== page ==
Nguyen's journey: From Vietnam to Council run
Hiep Q. Nguyen was eight years old when his family came over from Vietnam in 1991. There were twelve of them: His parents, Hiep, and nine other siblings.
â€œWe came in with nothing,â€ he recalls.
Eighteen years later, Nguyen, an accountant based in Dorchester, is running for one of the four City Council At-Large seats, the first Vietnamese-American to do so.
â€œI feel I need to step up and give back to the community,â€ he told the Reporter in an interview this week at his small Dorchester Ave. second-floor office, which doubles as his campaign office.
To be sure, heâ€™s a long shot for one of the slots. Fifteen candidates are gunning for the at-large seats, spurred on by the departure of Councillors At-Large Michael Flaherty and Sam Yoon, both of whom have sets their sights on the mayorâ€™s office. Two incumbents â€“ Councillors Stephen Murphy and John Connolly â€“ are running for re-election.
The rest of the field also includes six black contenders (Ayanna Pressley; a former aide to U.S. Sen. John Kerry; Ego Ezedi, who previously ran against District Councillor Charles Yancey; Tito Jackson, an official in the Executive Office of Housing and Economic Development; Haitian-American community activist Jean-Claude Sanon; MBTA worker Robert Fortes and Scotland Willis) along with two Latinos: Tomas Gonzalez, who has worked as a Latino liaison for Mayor Thomas Menino, and Felix Arroyo Jr., son of the former city councillor.
A Sept. 22 primary will narrow the number of candidates from fifteen to eight. The final election is Nov. 3.
One of seven candidates who live in Dorchester, Nguyen has raised $10,000 since he announced his candidacy in March, a figure that some candidates have been able to raise over a single 15-day period. Several hundred dollars have come from his own pocket, according to the Office of Campaign and Political Finance.
By his own admission, he has not garnered any major endorsements.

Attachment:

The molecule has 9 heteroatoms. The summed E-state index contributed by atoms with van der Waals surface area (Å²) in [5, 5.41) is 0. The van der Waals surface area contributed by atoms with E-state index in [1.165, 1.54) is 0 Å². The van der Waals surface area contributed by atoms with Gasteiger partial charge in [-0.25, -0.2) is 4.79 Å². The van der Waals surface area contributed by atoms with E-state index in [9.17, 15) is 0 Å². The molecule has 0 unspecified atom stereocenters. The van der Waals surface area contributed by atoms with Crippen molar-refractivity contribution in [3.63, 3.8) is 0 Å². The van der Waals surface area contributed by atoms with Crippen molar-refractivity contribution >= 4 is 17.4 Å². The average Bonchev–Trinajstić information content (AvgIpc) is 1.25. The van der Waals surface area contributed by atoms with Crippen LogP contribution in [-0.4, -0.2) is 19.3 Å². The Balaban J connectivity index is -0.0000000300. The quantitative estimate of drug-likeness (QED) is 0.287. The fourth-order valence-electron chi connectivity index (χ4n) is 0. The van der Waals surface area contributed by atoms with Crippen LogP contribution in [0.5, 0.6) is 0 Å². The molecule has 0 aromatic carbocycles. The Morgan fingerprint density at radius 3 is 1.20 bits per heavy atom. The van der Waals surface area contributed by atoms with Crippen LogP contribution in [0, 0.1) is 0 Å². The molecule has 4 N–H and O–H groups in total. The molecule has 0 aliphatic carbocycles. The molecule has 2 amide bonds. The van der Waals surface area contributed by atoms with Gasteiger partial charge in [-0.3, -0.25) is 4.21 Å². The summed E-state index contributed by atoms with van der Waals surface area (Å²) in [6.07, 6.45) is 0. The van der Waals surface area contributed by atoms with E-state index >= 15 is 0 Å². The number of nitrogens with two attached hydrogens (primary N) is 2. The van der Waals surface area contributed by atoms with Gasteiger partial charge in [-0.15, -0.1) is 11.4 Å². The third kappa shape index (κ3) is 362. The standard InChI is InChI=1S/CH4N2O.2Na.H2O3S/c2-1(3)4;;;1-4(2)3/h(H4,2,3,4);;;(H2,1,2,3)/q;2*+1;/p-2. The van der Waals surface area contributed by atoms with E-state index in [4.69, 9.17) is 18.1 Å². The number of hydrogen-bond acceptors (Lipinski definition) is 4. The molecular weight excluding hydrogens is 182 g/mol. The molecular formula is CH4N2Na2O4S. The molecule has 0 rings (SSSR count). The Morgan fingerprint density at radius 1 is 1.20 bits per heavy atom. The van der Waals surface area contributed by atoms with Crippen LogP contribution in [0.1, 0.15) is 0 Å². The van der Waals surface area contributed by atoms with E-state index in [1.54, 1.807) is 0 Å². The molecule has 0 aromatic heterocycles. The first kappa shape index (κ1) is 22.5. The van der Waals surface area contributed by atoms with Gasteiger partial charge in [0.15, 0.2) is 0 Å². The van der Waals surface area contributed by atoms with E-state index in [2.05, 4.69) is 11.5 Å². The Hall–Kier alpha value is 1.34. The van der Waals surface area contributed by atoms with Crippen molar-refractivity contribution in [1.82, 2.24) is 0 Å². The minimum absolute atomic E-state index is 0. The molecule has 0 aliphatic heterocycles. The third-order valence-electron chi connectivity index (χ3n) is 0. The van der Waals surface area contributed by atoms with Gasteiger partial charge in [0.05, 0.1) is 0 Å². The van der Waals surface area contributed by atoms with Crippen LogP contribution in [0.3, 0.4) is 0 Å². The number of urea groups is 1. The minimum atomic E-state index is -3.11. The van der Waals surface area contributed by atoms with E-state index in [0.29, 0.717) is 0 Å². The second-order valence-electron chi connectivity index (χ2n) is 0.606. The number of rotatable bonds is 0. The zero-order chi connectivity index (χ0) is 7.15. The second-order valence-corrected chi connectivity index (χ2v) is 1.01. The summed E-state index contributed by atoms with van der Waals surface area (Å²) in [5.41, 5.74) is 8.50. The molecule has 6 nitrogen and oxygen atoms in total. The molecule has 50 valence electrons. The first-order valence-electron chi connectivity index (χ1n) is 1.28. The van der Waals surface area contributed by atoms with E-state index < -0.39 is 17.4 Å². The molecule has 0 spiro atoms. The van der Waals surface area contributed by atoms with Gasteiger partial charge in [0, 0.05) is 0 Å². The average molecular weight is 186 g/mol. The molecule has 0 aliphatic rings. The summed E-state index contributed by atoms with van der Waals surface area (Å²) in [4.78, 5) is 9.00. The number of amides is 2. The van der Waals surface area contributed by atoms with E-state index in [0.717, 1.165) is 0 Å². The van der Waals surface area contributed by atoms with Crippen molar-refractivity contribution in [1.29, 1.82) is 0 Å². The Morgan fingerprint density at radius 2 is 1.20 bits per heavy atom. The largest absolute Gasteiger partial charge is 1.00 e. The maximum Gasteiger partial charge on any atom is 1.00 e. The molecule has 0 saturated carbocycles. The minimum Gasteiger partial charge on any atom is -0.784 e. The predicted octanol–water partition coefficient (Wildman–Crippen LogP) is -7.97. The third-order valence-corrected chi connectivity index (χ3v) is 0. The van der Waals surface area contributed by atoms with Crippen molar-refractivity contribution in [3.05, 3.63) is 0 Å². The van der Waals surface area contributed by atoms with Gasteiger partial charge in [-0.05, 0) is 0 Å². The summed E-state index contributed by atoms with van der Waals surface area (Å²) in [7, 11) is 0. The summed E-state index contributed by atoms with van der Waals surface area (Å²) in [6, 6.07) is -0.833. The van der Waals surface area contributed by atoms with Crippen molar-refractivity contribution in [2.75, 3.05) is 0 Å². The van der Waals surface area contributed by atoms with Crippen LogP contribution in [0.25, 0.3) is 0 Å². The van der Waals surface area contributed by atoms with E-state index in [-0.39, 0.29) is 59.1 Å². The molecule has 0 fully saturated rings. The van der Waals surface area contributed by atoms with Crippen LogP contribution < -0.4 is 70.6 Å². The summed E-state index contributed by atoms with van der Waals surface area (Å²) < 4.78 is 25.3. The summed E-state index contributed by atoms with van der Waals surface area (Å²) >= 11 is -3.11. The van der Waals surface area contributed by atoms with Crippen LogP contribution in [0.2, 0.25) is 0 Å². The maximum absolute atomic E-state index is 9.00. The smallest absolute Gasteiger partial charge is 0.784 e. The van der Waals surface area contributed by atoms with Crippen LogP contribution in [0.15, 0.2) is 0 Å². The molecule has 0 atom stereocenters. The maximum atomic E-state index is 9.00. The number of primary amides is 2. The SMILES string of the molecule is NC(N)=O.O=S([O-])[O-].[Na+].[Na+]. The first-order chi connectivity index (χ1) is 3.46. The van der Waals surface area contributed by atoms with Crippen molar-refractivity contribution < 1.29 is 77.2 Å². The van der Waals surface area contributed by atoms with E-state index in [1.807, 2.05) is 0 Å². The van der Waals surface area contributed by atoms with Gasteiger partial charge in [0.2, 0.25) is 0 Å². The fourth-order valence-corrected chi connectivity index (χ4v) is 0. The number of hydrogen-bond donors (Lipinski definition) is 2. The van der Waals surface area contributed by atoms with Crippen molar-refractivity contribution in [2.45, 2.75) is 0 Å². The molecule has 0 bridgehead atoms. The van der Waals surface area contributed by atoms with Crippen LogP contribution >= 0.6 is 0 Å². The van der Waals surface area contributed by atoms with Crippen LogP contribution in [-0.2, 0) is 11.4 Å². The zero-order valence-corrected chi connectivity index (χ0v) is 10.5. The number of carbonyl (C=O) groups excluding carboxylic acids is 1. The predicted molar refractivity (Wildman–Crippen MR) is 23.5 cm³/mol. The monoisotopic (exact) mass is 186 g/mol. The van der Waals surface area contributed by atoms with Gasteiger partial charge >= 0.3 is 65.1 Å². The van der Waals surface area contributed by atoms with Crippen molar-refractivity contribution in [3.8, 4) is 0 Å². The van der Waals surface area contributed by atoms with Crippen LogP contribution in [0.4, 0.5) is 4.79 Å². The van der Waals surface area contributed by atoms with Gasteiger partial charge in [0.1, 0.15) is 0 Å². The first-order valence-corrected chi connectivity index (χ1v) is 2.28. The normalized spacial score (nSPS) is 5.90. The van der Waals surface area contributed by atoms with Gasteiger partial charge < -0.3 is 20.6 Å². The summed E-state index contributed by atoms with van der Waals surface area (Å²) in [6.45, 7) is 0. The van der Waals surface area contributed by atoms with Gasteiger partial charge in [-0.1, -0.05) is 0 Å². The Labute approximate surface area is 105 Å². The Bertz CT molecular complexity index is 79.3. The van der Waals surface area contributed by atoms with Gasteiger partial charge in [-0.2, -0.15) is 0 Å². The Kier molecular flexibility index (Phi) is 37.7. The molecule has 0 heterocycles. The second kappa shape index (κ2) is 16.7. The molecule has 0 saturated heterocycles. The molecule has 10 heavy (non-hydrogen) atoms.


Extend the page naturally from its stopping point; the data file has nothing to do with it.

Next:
â€œItâ€™s a long shot for any newcomer,â€ said Paul Watanabe, UMass-Boston political scientist and head of the universityâ€™s Institute for Asian American Studies. But, he added, the two incumbents are â€œnot locksâ€ in the election.
Watanabe noted that Nguyen has a number of attributes: heâ€™s young, heâ€™s an immigrant, and he has a â€œcompelling story,â€ having grown up in the South Boston projects.
â€œThey also pose some political challenges,â€ he said of the attributes. â€œI would not say by any means his chances are great. But itâ€™s not all about winning. Much of it is about running.â€
Nguyen says he remains optimistic about his chances. â€œNot a lot of people thought we could pass the signature phase,â€ he said, referring to the requirement to have 1,500 nomination signatures when mounting a run.
Nguyen said his campaign has been conducting stand-outs. â€œI donâ€™t think endorsements translate into votes,â€ he said. â€œYou just have to work hard to meet a lot of residents.â€
Asked about what separates him from the other 14 candidates, Nguyen said, â€œI think theyâ€™re all good people,â€ before pointing to his â€œstrong financial background.â€
He received degrees in accounting and taxation from Bentley College in Waltham, and worked for PricewaterhouseCoopers LLP before setting up his own firm.
Heâ€™s the only candidate who has had to learn English as a second language, he adds.
Nguyen attended St. Williamâ€™s grammar school in Savin Hill and graduated from Boston Latin Academy. He moved to Dorchester several years ago, after his father, a pilot in the South Vietnamese army who was trained by the U.S. Air Force, died. â€œI wanted to be close to the family,â€ he said.
Heâ€™s also a Sunday school teacher, head of the Vietnamese American Civic Association, and a small business owner through his accounting firm, he said. â€œAll those life experiences set me apart from the other candidates,â€ Nguyen said.
Asked about Meninoâ€™s proposal to raise the meals and hotel taxes in the city, Nguyen said small businesses are already struggling in the weak economy.
â€œRight now the city is suffering,â€ he said. â€œItâ€™s easy to resort to tax increases. I donâ€™t think that may be the best option.â€